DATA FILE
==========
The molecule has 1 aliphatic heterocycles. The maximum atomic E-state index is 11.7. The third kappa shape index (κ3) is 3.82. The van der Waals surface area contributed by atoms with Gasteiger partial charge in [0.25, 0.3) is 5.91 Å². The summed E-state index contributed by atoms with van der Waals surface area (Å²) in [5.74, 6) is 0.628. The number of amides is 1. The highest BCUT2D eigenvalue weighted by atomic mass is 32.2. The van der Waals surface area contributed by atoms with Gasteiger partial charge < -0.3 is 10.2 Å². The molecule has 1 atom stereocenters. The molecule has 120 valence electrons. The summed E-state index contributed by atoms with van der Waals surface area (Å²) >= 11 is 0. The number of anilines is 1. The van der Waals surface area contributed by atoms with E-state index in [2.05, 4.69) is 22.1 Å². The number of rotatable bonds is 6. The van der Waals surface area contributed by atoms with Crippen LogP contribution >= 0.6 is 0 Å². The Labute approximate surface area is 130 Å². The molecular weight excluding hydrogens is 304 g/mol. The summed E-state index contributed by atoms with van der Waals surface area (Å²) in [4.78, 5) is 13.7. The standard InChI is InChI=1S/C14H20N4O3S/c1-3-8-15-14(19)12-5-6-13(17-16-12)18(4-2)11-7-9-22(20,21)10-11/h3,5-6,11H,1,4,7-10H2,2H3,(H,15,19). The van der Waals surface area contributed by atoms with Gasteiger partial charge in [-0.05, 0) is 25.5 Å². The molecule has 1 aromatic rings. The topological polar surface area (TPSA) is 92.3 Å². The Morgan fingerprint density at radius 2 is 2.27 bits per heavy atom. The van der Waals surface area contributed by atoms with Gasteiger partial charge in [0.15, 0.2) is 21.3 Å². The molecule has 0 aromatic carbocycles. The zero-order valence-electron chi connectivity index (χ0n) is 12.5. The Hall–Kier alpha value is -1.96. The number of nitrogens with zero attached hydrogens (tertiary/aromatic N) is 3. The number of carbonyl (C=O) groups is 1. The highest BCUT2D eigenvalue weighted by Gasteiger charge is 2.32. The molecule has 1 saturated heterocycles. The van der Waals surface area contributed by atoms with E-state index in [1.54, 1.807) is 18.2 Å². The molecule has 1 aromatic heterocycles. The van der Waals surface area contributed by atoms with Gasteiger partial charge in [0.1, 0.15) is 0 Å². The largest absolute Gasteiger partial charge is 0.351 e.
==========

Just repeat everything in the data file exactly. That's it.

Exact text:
The molecule has 1 aliphatic heterocycles. The maximum atomic E-state index is 11.7. The third kappa shape index (κ3) is 3.82. The van der Waals surface area contributed by atoms with Gasteiger partial charge in [0.25, 0.3) is 5.91 Å². The summed E-state index contributed by atoms with van der Waals surface area (Å²) in [5.74, 6) is 0.628. The number of amides is 1. The highest BCUT2D eigenvalue weighted by atomic mass is 32.2. The van der Waals surface area contributed by atoms with Gasteiger partial charge < -0.3 is 10.2 Å². The molecule has 1 atom stereocenters. The molecule has 120 valence electrons. The summed E-state index contributed by atoms with van der Waals surface area (Å²) >= 11 is 0. The number of anilines is 1. The van der Waals surface area contributed by atoms with E-state index in [2.05, 4.69) is 22.1 Å². The number of rotatable bonds is 6. The van der Waals surface area contributed by atoms with Crippen LogP contribution >= 0.6 is 0 Å². The Labute approximate surface area is 130 Å². The molecular weight excluding hydrogens is 304 g/mol. The summed E-state index contributed by atoms with van der Waals surface area (Å²) in [4.78, 5) is 13.7. The standard InChI is InChI=1S/C14H20N4O3S/c1-3-8-15-14(19)12-5-6-13(17-16-12)18(4-2)11-7-9-22(20,21)10-11/h3,5-6,11H,1,4,7-10H2,2H3,(H,15,19). The van der Waals surface area contributed by atoms with Gasteiger partial charge in [-0.05, 0) is 25.5 Å². The molecule has 1 aromatic rings. The topological polar surface area (TPSA) is 92.3 Å². The Morgan fingerprint density at radius 2 is 2.27 bits per heavy atom. The van der Waals surface area contributed by atoms with Gasteiger partial charge in [0.15, 0.2) is 21.3 Å². The molecule has 0 aromatic carbocycles. The zero-order valence-electron chi connectivity index (χ0n) is 12.5. The Hall–Kier alpha value is -1.96. The number of nitrogens with zero attached hydrogens (tertiary/aromatic N) is 3. The number of carbonyl (C=O) groups is 1. The highest BCUT2D eigenvalue weighted by Gasteiger charge is 2.32. The molecule has 1 saturated heterocycles. The van der Waals surface area contributed by atoms with E-state index in [1.54, 1.807) is 18.2 Å². The molecule has 1 aromatic heterocycles. The van der Waals surface area contributed by atoms with Gasteiger partial charge in [0.1, 0.15) is 0 Å². The largest absolute Gasteiger partial charge is 0.351 e.